7. Individual and Collective Contributions Toward Humaneness in Our Time.Van James Patten, George C. Stone & Ge Chen - 1997 - Upa.
    This book offers an examination of volunteerism, philanthropy, and people-centered caring behaviors both individually and collectively. It discusses the positive contributions of individuals and a corporate capitalistic society through a variety of forms which help others meet their social and economic needs.
  8. Why be moral?Kai Nielsen - 1989 - Buffalo, N.Y.: Prometheus Books.
    Noted philosopher Kai Nielsen offers an answer to this fundamental question - a question that reaches in to grasp at the very heart of ethics itself. Essentially, this innocent inquiry masks a confusion that so many of us get caught in as we think about moral issues. We fail to realize that there is a difference between judging human behavior within an ethical context, or set of moral principles, and justifying the principles themselves. According to Nielsen, it is precisely this (...)
  9. Morality and moral theory: a reappraisal and reaffirmation.Robert B. Louden - 1992 - New York: Oxford University Press.
    Contemporary philosophers have grown increasingly skeptical toward both morality and moral theory. Some argue that moral theory is a radically misguided enterprise that does not illuminate moral practice, while others simply deny the value of morality in human life. In this important new book, Louden responds to the arguments of both "anti-morality" and "anti-theory" skeptics. In Part One, he develops and defends an alternative conception of morality, which, he argues, captures more of the central features of both Aristotelian and Kantian (...)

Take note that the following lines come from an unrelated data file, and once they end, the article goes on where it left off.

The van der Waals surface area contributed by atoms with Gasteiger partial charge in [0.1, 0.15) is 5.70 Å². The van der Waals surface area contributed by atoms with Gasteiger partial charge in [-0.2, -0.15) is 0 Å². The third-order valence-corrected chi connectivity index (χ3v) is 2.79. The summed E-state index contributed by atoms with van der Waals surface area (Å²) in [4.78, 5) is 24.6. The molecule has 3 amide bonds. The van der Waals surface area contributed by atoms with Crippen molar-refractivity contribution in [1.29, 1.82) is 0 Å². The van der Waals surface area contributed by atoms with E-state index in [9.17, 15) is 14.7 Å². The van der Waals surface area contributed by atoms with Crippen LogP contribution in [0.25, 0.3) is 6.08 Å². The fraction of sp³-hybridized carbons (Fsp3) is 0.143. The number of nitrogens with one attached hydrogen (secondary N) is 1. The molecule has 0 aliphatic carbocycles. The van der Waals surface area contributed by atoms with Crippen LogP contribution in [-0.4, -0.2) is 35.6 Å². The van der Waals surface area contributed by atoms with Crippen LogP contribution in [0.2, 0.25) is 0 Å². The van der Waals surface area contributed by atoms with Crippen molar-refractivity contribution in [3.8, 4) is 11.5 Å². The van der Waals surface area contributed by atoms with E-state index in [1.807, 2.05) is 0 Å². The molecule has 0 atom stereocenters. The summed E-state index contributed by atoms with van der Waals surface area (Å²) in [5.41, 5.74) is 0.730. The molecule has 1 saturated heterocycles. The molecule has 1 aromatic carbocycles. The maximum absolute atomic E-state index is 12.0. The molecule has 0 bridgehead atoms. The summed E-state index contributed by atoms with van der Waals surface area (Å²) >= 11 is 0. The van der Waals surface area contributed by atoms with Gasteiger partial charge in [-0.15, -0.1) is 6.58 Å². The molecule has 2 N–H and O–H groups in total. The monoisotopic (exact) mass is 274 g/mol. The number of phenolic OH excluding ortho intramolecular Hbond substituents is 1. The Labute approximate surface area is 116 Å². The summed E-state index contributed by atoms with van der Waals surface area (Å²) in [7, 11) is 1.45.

10. Reason and value.E. J. Bond - 1983 - New York: Cambridge University Press.
    The relations between reason, motivation and value present problems which, though ancient, remain intractable. If values are objective and rational how can they move us and if they are dependent on our contingent desires how can they be rational? E. J. Bond makes a bold attack on this dilemma. The widespread view among philosophers today is that judgements contain an irreducible element of personal commitment. To this Professor Bond proposes an account of values as objective and value judgements as true (...)
  11. This is Ethical Theory.Jan Narveson - 2010 - Chicago: Open Court.
    Ethical questions lie at the very heart of all philosophy, and no one is better equipped to untangle the many facets of ethical theory than respected thinker and professor Jan Narveson. Drawing from theoretical notions as well as everyday applications, Narveson simplifies these nuanced ideas for any beginning ethicist. Discussing theoretical elements ranging from intuitionism to naturalism, emotivism to metaethics, Narveson’s approach to this complex topic is one that any reader will find accessible.